“No, we oppose immigration. The (ruling) Democratic Party of Japan has proposed allowing 10 million people to come here. According to the ministry of health, by 2050 there will be 80 million Japanese here — that’s a fall of over 40 million. By 2100 it will be 20 million. If it continues like this our working population will disappear. So people are wondering what we should do. Should be accept millions of foreigners? I don’t think so.”

What about foreigners who have come here, married Japanese citizens, who pay taxes and have children. Would you send them all home?

“That’s different. Those people weren’t invited to come here by the government. The government wants millions of people to come in and work like robots in industrial jobs. They can’t treat foreigners like robots. Are you going to treat them as citizens? The DPJ is not talking about this. They should be allowed in step by step. It should be deliberated.”

Then you support a policy of phased, planned integration?

“If we’re saying, ‘OK, let’s set up schools for these people to help them blend into our society,’ I can understand that a little. But that’s not happening. The government is simply saying, ‘Come to Japan as workers.’ There’s no debate.”

OK, so let’s say there is a debate. Let’s say the government does deliberate this and create a policy that will allow phased mass emigration of 10 million people to come here. Would that be acceptable?

“No, I oppose such a move. Look at the Scandinavian countries. They let immigrants in and it resulted in cultural friction. You can’t let people in who are from different religions and cultures. It creates too many problems.”

Of course there are some problems, but many societies have successfully integrated large immigrant populations. What about Britain?

“Britain is getting what it deserves (jigo jitoku) because it was a colonial power. All those people it colonized and suppressed are coming back.”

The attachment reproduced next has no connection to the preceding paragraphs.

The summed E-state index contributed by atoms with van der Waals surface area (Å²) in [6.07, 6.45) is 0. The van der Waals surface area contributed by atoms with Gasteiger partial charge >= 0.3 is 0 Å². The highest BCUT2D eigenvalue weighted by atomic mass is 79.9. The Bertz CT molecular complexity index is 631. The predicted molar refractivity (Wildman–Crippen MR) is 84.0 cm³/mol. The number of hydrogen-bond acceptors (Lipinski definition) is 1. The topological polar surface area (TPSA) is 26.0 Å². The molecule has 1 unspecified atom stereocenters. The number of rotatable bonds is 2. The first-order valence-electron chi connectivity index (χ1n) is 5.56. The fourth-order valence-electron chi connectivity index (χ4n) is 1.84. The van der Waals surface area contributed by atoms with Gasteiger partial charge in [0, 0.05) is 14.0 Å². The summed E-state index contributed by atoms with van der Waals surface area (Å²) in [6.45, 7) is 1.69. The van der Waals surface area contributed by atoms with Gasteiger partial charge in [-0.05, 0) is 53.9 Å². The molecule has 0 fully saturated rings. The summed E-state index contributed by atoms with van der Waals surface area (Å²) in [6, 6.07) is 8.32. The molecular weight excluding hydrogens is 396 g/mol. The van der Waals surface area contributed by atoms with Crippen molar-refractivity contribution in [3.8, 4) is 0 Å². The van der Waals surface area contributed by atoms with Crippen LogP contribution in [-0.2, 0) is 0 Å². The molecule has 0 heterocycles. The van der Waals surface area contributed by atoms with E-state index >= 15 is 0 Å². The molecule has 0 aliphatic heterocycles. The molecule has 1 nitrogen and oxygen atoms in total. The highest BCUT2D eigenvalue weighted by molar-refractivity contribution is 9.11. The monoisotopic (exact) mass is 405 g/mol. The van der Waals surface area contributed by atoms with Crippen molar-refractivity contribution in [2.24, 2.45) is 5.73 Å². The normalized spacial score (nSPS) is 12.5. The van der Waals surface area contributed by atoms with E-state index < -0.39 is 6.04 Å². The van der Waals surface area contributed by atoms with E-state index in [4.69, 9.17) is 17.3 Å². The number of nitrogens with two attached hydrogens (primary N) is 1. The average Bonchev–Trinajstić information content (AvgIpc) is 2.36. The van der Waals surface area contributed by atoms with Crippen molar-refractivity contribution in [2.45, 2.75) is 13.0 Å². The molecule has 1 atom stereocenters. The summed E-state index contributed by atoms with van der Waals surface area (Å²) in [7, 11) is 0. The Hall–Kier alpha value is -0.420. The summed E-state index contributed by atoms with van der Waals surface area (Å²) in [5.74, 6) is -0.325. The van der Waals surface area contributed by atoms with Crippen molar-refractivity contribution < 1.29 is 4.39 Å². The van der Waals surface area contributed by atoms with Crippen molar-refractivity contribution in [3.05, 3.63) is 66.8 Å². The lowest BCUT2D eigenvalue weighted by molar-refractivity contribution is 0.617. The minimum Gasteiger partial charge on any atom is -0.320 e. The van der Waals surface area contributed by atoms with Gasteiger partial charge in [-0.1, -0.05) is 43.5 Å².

Didn’t Japan do the same to Korea?

“No, that wasn’t colonization; it was an annexation (heigo). The Koreans invited us to come to their country.”

And so on, and on. When pushed, Sakurai says the fallacies of current thinking about mass immigration are laid bare in Germany, which proves for him that Japan doesn’t need to accept millions of foreigners. Instead, it should live with what it has.

“There are what, 70 million people in Germany, about half the Japanese population. Is Germany a poor country? Of course not. The idea that if the population falls we will become poorer is weird. And where are all these foreigners going to come from? The only place is China. Those people are completely different to us. Where are they going to go? We haven’t given a single thought to the cultural friction they will bring.”

Why give any space to such views? One reason is that Sakurai’s group, though miniscule and far to the right of the mainstream, appears to be growing. Now about three years old, it claims about 8,000 members and 23 local chapters.

Another is its composition. Unlike the testosterone-charged ultranationalists, Zaitokukai demonstrations boast a fair smattering of women, middle-aged salarymen and otherwise ordinary people.

Many have come on board since the failed neoconservative movement of ex-Prime Minister Shinzo Abe, who tried but largely failed to retool Japanese nationalism around populist issues such as constitutional change and saber-ratting against North Korea.

The protesters have learned to mimic the tricks of leftwing groups such as anarchists and citizens’ movements, extensively using the Internet to organize and propagandize. Videos of their confrontations with the cops and “enemies” score thousands of hits.

As for who the enemies are, that’s straightforward: They’re non-Japanese, especially Chinese and Koreans — people, he says, who “do not share the same values” as Japanese.

“They don’t have the same value for life as us, and they don’t respect our culture,” he says, denying that he uses the word “beast” (kemono) to describe his Asian neighbors. “We shouldn’t allow such people to come here.”

“That’s not discrimination. It’s common sense.”

Send comments on this issue and story ideas to community@japantimes.co.jp

In a time of both misinformation and too much information, quality journalism is more crucial than ever.
By subscribing, you can help us get the story right.